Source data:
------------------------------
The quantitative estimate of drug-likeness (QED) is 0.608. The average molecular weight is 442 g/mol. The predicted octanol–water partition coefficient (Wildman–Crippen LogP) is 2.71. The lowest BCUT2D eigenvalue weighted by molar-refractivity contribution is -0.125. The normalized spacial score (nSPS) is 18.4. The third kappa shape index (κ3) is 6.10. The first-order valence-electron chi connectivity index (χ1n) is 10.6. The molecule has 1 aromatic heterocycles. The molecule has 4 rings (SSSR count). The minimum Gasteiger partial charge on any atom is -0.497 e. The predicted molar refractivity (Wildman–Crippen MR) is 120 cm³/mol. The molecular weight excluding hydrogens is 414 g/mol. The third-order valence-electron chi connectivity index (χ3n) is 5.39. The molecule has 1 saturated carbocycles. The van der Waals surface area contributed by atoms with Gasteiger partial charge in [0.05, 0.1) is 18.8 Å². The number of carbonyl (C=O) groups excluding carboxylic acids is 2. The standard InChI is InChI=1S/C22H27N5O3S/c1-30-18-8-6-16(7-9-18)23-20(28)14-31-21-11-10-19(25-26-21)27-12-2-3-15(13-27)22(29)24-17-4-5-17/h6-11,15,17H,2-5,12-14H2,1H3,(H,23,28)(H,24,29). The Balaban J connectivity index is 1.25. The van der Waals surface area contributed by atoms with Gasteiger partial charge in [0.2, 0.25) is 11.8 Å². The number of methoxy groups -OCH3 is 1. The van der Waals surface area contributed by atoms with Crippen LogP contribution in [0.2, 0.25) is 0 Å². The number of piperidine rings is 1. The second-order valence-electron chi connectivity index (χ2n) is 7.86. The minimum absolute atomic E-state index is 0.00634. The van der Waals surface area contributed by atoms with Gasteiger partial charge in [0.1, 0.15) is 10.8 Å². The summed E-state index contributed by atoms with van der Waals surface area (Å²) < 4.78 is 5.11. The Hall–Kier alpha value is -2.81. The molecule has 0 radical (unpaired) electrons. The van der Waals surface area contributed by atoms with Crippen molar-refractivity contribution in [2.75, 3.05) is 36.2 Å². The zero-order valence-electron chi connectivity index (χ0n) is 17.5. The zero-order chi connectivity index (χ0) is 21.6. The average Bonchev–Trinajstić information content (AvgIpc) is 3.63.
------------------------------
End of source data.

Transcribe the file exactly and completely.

The quantitative estimate of drug-likeness (QED) is 0.608. The average molecular weight is 442 g/mol. The predicted octanol–water partition coefficient (Wildman–Crippen LogP) is 2.71. The lowest BCUT2D eigenvalue weighted by molar-refractivity contribution is -0.125. The normalized spacial score (nSPS) is 18.4. The third kappa shape index (κ3) is 6.10. The first-order valence-electron chi connectivity index (χ1n) is 10.6. The molecule has 1 aromatic heterocycles. The molecule has 4 rings (SSSR count). The minimum Gasteiger partial charge on any atom is -0.497 e. The predicted molar refractivity (Wildman–Crippen MR) is 120 cm³/mol. The molecular weight excluding hydrogens is 414 g/mol. The third-order valence-electron chi connectivity index (χ3n) is 5.39. The molecule has 1 saturated carbocycles. The van der Waals surface area contributed by atoms with Gasteiger partial charge in [0.05, 0.1) is 18.8 Å². The number of carbonyl (C=O) groups excluding carboxylic acids is 2. The standard InChI is InChI=1S/C22H27N5O3S/c1-30-18-8-6-16(7-9-18)23-20(28)14-31-21-11-10-19(25-26-21)27-12-2-3-15(13-27)22(29)24-17-4-5-17/h6-11,15,17H,2-5,12-14H2,1H3,(H,23,28)(H,24,29). The Balaban J connectivity index is 1.25. The van der Waals surface area contributed by atoms with Gasteiger partial charge in [0.2, 0.25) is 11.8 Å². The number of methoxy groups -OCH3 is 1. The van der Waals surface area contributed by atoms with Crippen LogP contribution in [0.2, 0.25) is 0 Å². The number of piperidine rings is 1. The second-order valence-electron chi connectivity index (χ2n) is 7.86. The minimum absolute atomic E-state index is 0.00634. The van der Waals surface area contributed by atoms with Gasteiger partial charge in [0.1, 0.15) is 10.8 Å². The summed E-state index contributed by atoms with van der Waals surface area (Å²) < 4.78 is 5.11. The Hall–Kier alpha value is -2.81. The molecule has 0 radical (unpaired) electrons. The van der Waals surface area contributed by atoms with Crippen molar-refractivity contribution in [2.75, 3.05) is 36.2 Å². The zero-order valence-electron chi connectivity index (χ0n) is 17.5. The zero-order chi connectivity index (χ0) is 21.6. The average Bonchev–Trinajstić information content (AvgIpc) is 3.63.